Today, FTL: faster than light is recognized as one of the most influential games in the indie sector. Next to The Binding of Isaac and Potholingit was part of a holy trinity of games that popularized the roguelite genre in the early 10s.
But before it’s a hit, FTL was just a humble idea shared by Matthew Davis and Justin Ma, two developers working in 2K’s Shanghai office. The studio wasn’t a bad place to work, in their opinion, but they just weren’t making the kind of games they were interested in. So Davis and Ma left the big-money business and started a hobby project to keep them busy. as they searched for new jobs.
“The original intention, at least from my point of view, was that [FTL] was only intended as a hobby project or prototype,” Davis told Ars. “It was something between jobs to build a resume that we could use to get a job at a studio working on projects that we were most passionate about. But we stumbled upon something that got a whole lot bigger than we had planned to.
In embarking on creating a new kind of indie game, Ma and Davis say they were inspired by the strategic board games that filled their free time when they lived in Shanghai. “Games like Battlestar Galactica board game, and there was this underwater game called November Red it did a lot of team management and cooperative play that we really enjoyed,” Davis recalled.
Before beginning development in earnest, Davis and Ma jotted down some of the mechanics they wanted to take from these types of games to include in their prototype. They also wrote down what kinds of feelings they hoped to convey to the player, landing in an angle reasonably unique to video games at the time.
“We wanted to put the player in the shoes of the captain rather than the pilot of a spaceship,” says Davis. “Most of the games at that time were all about fighter pilots and dogfights in space. We wanted to give you more of that Picard feel of power switching and protecting your shields and dealing damage and this kind of things.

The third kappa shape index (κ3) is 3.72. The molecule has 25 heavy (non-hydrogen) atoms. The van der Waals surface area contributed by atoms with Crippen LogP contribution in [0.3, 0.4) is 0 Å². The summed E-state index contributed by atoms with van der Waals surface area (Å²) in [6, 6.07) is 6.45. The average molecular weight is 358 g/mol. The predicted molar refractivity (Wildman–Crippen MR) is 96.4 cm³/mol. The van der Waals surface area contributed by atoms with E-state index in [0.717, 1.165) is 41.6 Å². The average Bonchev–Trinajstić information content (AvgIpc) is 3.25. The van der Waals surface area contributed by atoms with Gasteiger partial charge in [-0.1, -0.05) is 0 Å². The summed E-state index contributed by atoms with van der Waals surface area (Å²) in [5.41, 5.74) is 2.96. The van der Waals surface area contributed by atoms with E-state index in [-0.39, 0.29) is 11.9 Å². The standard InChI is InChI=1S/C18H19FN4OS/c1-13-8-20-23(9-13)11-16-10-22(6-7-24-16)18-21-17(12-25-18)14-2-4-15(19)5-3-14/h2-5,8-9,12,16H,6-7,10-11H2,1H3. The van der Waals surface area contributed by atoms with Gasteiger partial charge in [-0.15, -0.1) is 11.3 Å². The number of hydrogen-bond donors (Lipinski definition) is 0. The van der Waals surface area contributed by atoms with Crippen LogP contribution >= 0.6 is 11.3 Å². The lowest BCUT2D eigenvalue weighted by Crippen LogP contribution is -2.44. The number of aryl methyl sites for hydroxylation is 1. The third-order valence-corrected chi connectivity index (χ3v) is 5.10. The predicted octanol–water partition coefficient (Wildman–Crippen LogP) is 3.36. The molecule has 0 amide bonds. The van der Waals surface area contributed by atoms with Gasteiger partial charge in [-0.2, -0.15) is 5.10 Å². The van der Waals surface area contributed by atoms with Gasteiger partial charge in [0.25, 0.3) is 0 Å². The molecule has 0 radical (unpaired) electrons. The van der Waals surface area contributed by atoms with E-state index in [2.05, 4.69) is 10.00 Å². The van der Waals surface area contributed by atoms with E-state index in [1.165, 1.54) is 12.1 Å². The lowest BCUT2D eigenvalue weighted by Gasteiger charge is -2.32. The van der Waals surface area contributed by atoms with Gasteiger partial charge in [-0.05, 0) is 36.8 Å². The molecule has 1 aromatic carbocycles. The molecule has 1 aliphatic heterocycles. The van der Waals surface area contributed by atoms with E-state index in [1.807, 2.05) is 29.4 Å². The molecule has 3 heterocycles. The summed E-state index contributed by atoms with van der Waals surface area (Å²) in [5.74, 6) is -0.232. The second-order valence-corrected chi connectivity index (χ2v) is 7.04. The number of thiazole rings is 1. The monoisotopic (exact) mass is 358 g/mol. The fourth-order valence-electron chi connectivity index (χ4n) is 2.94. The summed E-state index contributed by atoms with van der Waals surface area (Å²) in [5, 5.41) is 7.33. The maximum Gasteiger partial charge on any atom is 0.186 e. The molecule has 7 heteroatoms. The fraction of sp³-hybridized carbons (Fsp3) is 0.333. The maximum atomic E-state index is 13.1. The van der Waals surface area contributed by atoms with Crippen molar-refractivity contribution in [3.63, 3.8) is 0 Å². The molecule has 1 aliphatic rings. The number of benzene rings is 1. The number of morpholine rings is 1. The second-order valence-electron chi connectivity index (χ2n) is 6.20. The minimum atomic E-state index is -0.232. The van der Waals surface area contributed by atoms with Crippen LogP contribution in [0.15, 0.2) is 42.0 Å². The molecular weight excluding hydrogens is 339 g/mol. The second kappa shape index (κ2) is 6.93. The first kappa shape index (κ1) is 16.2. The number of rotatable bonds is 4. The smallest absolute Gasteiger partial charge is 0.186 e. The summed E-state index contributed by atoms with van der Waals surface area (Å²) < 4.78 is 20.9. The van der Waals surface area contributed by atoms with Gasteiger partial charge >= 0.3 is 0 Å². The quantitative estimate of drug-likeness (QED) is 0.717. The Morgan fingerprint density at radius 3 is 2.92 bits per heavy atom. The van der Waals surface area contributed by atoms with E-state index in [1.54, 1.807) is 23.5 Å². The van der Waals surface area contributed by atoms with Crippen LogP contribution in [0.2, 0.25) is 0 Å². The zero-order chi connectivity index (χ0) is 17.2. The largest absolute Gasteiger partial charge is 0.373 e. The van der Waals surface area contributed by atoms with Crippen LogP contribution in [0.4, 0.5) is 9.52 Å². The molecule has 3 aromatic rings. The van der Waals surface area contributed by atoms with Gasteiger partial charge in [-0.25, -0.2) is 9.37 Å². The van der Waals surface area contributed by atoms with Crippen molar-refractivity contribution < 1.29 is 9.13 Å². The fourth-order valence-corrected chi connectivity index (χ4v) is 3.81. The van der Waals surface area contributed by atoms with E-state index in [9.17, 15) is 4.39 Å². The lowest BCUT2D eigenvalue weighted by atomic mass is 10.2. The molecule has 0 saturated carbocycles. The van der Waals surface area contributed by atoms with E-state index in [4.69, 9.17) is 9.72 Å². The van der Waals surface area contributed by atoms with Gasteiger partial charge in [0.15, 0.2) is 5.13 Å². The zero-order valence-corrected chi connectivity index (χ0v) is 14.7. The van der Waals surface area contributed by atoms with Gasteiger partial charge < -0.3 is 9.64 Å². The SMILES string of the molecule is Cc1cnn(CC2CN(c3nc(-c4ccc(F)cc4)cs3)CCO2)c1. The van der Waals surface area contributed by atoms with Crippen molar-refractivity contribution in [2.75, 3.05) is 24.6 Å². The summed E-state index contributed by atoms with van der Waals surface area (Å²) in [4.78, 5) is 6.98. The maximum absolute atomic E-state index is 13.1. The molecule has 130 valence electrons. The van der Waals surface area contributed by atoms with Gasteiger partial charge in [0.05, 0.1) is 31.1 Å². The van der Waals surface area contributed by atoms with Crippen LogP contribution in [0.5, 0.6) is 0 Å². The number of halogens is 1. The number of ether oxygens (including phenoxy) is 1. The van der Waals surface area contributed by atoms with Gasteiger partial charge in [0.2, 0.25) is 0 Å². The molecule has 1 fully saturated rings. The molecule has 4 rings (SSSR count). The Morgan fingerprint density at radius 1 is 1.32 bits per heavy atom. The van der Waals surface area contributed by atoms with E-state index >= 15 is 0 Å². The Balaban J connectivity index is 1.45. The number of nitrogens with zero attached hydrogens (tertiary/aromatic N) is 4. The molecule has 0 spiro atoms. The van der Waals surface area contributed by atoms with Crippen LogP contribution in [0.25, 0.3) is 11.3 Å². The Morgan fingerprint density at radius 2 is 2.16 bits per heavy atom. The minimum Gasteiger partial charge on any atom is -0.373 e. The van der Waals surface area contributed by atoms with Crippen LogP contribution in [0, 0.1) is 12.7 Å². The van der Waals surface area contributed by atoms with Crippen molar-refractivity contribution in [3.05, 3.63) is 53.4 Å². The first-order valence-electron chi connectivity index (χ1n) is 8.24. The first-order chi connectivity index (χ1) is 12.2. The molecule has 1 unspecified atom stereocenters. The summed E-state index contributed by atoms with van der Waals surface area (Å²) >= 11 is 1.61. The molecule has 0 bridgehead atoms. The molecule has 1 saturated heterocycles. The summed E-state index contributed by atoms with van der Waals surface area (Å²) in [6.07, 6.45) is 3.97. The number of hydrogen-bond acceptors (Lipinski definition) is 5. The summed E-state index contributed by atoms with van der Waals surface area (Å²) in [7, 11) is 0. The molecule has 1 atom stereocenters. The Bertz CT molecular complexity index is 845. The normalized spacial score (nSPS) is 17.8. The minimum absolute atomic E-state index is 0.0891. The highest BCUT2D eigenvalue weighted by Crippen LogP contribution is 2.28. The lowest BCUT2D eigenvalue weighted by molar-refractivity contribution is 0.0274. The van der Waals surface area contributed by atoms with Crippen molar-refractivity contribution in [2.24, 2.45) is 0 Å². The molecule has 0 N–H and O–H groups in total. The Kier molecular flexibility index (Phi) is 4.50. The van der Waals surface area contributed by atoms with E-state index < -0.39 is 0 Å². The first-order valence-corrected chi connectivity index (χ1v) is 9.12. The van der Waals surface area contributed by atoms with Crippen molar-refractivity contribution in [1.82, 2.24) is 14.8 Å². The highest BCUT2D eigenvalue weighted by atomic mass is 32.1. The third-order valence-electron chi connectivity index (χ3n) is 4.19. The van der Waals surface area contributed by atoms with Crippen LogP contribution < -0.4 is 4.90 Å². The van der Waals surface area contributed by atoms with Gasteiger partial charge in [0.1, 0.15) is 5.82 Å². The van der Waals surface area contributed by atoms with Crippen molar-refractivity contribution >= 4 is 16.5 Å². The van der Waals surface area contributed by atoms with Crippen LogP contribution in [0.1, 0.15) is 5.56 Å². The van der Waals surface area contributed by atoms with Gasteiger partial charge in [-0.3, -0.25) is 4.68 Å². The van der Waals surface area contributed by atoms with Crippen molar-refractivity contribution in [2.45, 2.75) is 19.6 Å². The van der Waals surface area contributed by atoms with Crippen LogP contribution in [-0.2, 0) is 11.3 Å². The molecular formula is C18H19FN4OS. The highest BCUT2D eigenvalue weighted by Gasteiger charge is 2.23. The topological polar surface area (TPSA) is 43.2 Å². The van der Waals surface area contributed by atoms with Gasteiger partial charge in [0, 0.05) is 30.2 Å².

“We wanted them to struggle with managing the ship’s systems and feel the pain of losing a crew member to their poor decision-making,” adds Ma.
In trying to elicit these kinds of feelings in gamers, Ma recalls being inspired by the random situations and permadeath of roguelike games. At the time, these types of design elements extended from traditional turn-based adventures to other types of gameplay.
“I’ve played a ton of traditional roguelikes over the past few years, but that was just classic spelunky it got me thinking about how the principles of roguelikes might apply to other genres,” Ma recalls.
That being said, many decisions to incorporate similar mechanisms were practical. “For example, we wanted you to have to live with the consequences of your decisions, so a race-based game with permadeath made sense,” Ma said. “We wanted you to feel like you were exploring an unknown world, so random text events with different outcomes seemed like the easiest way to create this. We were also a bit of a masochist and liked to fail the game, so it naturally got quite difficult.
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